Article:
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Ottawa probes Huawei equipment for security threats

Ottawa has publicly acknowledged it has been conducting security tests on Huawei products sold in Canada since 2013. Until now, the federal government hadn't explained how it was protecting Canadians using Huawei phones. The U.S. and Australia say Huawei’s products could be used as a potential tool for state-sponsored cyber spying by Beijing. The two countries have banned Huawei and another telecom equipment maker, ZTE, from supplying parts for the development of their 5G cellular networks. The Canadian testing program, called the Security Review Program, checks for risks in equipment that could affect everything from cellular phones to large communications networks.

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Rachel Notley is urging Ottawa to use legislation to push through Trans Mountain

“My concern at this point is that simply following the path laid out by the Federal Court of Appeal without some type of intervention is probably not going to be enough,” the Alberta Premier said. “It will lead to too much delay. It will keep us imprisoned on this regulatory merry-go-round.” Prime Minister Justin Trudeau said this week that Ottawa is studying a potential appeal to the Supreme Court as well as a legislative response. Last week, the Federal Court of Appeal quashed Ottawa's approval of the Trans Mountain pipeline expansion. Notley said she’s like to see legislative changes to address environmental concerns that would avoid a brand new hearing process. She didn’t outline what those changes could be.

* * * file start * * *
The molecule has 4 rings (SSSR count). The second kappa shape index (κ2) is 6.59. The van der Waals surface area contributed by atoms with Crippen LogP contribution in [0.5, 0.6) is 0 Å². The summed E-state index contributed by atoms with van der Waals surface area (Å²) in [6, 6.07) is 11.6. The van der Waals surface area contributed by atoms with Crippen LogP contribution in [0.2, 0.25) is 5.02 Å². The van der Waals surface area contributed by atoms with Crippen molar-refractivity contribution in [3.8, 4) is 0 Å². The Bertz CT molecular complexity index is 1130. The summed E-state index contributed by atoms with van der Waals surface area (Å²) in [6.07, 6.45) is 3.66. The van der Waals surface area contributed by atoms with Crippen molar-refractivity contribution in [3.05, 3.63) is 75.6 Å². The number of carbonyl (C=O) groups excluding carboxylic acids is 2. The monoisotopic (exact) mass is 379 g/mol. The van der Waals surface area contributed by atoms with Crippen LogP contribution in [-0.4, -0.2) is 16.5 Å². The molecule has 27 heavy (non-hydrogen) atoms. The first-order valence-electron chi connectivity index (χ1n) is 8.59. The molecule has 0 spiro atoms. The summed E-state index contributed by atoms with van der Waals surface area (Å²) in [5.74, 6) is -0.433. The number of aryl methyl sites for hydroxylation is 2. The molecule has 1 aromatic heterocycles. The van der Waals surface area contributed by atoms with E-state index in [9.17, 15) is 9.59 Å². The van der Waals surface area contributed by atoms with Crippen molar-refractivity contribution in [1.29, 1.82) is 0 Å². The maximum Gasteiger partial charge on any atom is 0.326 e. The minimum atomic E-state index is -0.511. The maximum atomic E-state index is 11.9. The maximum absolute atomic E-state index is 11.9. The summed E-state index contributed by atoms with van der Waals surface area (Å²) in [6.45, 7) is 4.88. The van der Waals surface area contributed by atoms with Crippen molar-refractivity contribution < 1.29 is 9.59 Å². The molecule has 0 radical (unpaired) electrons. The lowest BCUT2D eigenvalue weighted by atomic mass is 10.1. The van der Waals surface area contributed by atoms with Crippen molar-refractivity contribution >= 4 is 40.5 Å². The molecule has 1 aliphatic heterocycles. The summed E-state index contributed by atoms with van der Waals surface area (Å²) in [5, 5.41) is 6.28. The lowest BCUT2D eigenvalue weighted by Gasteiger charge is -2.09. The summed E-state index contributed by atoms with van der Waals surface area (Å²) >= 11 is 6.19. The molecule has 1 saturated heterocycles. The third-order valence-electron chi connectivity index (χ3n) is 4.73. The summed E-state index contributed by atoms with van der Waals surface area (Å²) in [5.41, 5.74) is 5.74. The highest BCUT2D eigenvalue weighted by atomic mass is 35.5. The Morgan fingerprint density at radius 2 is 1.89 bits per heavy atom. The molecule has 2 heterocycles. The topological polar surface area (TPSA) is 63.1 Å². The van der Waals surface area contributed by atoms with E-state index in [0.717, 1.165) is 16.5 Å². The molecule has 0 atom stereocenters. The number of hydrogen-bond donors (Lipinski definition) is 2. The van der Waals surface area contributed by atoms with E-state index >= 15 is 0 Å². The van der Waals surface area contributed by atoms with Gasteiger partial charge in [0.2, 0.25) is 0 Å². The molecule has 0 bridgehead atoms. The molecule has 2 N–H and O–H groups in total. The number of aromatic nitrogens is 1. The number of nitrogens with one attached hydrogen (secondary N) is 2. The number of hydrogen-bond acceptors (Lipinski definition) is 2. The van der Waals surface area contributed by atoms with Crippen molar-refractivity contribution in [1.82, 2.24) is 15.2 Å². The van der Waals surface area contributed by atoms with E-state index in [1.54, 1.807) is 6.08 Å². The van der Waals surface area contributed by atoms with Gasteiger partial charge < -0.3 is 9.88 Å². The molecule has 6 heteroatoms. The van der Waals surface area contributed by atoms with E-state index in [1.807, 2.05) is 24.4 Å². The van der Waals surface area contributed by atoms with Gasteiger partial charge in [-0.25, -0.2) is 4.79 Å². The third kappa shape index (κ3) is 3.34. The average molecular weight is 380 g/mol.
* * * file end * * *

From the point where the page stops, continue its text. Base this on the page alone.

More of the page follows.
The alleged torture of a Ugandan MP is sparking a debate on Western military aid

Uganda’s most famous parliamentarian – a popular music star and opposition MP – is alleging that he survived torture and an attempted assassination by Ugandan soldiers. Robert Kyagulanyi raised his allegations while in the U.S. this week for medical treatment. He said soldiers kicked him, punched him, pulled his ears with pliers, hit his ankles with pistol butts, among other “unspeakable things.”

Kyagulanyi is pushing to escalate pressure on the autocratic government in Uganda amid growing crackdowns against the opposition. The U.S. provides US$170-million in annual military aid to Uganda, including money for weapons used by the same unit that allegedly tortured Kyagulanyi. Canada also provided support to a Ugandan police unit in Somalia and has plans to deploy a military transport plane in Uganda for peace missions.